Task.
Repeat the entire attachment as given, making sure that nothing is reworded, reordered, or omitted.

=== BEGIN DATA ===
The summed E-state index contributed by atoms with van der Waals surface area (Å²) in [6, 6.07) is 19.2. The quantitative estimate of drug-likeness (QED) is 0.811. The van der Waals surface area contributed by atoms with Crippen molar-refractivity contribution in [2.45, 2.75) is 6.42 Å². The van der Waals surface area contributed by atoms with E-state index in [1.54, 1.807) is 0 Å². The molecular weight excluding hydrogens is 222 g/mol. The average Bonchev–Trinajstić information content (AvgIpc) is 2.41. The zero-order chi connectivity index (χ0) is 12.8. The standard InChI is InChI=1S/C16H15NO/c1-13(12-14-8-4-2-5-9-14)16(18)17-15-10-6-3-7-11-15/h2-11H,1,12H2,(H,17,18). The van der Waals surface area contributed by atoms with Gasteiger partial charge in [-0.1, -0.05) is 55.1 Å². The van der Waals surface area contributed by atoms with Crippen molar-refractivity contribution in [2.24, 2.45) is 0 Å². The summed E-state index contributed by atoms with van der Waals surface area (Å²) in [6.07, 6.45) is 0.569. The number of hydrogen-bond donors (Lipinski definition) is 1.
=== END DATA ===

The summed E-state index contributed by atoms with van der Waals surface area (Å²) in [6, 6.07) is 19.2. The quantitative estimate of drug-likeness (QED) is 0.811. The van der Waals surface area contributed by atoms with Crippen molar-refractivity contribution in [2.45, 2.75) is 6.42 Å². The van der Waals surface area contributed by atoms with E-state index in [1.54, 1.807) is 0 Å². The molecular weight excluding hydrogens is 222 g/mol. The average Bonchev–Trinajstić information content (AvgIpc) is 2.41. The zero-order chi connectivity index (χ0) is 12.8. The standard InChI is InChI=1S/C16H15NO/c1-13(12-14-8-4-2-5-9-14)16(18)17-15-10-6-3-7-11-15/h2-11H,1,12H2,(H,17,18). The van der Waals surface area contributed by atoms with Gasteiger partial charge in [-0.1, -0.05) is 55.1 Å². The van der Waals surface area contributed by atoms with Crippen molar-refractivity contribution in [2.24, 2.45) is 0 Å². The summed E-state index contributed by atoms with van der Waals surface area (Å²) in [6.07, 6.45) is 0.569. The number of hydrogen-bond donors (Lipinski definition) is 1.